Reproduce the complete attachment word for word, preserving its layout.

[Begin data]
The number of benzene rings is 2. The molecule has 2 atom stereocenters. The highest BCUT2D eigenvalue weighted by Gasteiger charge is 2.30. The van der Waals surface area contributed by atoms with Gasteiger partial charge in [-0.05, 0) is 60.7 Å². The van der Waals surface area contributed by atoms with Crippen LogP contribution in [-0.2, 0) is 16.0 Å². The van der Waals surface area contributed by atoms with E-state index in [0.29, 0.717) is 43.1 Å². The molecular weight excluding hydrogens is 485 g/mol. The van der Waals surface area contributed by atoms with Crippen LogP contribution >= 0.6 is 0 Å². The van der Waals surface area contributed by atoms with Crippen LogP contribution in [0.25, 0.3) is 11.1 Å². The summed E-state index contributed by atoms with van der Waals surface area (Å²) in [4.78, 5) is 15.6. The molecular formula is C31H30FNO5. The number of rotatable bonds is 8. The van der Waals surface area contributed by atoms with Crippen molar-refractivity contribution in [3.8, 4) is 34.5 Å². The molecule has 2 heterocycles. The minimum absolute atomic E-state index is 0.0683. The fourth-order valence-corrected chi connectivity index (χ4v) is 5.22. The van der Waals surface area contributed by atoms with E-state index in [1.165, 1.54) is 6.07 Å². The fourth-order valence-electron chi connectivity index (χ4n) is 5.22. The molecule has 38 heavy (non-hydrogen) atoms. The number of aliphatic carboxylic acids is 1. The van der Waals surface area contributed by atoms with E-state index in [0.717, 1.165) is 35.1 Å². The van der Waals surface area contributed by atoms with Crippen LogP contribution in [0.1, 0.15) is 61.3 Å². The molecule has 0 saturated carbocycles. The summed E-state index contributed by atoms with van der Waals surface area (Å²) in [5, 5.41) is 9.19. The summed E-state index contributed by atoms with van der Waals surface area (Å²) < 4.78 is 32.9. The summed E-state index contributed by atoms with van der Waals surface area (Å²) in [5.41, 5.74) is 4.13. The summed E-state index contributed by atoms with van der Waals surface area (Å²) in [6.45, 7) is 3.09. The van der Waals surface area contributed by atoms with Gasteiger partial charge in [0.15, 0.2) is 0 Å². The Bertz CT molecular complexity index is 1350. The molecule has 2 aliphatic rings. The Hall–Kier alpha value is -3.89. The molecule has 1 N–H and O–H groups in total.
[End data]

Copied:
The number of benzene rings is 2. The molecule has 2 atom stereocenters. The highest BCUT2D eigenvalue weighted by Gasteiger charge is 2.30. The van der Waals surface area contributed by atoms with Gasteiger partial charge in [-0.05, 0) is 60.7 Å². The van der Waals surface area contributed by atoms with Crippen LogP contribution in [-0.2, 0) is 16.0 Å². The van der Waals surface area contributed by atoms with E-state index in [0.29, 0.717) is 43.1 Å². The molecular weight excluding hydrogens is 485 g/mol. The van der Waals surface area contributed by atoms with Crippen LogP contribution >= 0.6 is 0 Å². The van der Waals surface area contributed by atoms with Crippen LogP contribution in [0.25, 0.3) is 11.1 Å². The summed E-state index contributed by atoms with van der Waals surface area (Å²) in [4.78, 5) is 15.6. The molecular formula is C31H30FNO5. The number of rotatable bonds is 8. The van der Waals surface area contributed by atoms with Crippen molar-refractivity contribution in [3.8, 4) is 34.5 Å². The molecule has 2 heterocycles. The minimum absolute atomic E-state index is 0.0683. The fourth-order valence-corrected chi connectivity index (χ4v) is 5.22. The van der Waals surface area contributed by atoms with E-state index in [1.165, 1.54) is 6.07 Å². The fourth-order valence-electron chi connectivity index (χ4n) is 5.22. The molecule has 38 heavy (non-hydrogen) atoms. The number of aliphatic carboxylic acids is 1. The van der Waals surface area contributed by atoms with E-state index in [0.717, 1.165) is 35.1 Å². The van der Waals surface area contributed by atoms with Crippen LogP contribution in [0.1, 0.15) is 61.3 Å². The molecule has 0 saturated carbocycles. The summed E-state index contributed by atoms with van der Waals surface area (Å²) in [5, 5.41) is 9.19. The summed E-state index contributed by atoms with van der Waals surface area (Å²) < 4.78 is 32.9. The summed E-state index contributed by atoms with van der Waals surface area (Å²) in [5.41, 5.74) is 4.13. The summed E-state index contributed by atoms with van der Waals surface area (Å²) in [6.45, 7) is 3.09. The van der Waals surface area contributed by atoms with Gasteiger partial charge in [0.15, 0.2) is 0 Å². The Bertz CT molecular complexity index is 1350. The molecule has 2 aliphatic rings. The Hall–Kier alpha value is -3.89. The molecule has 1 N–H and O–H groups in total.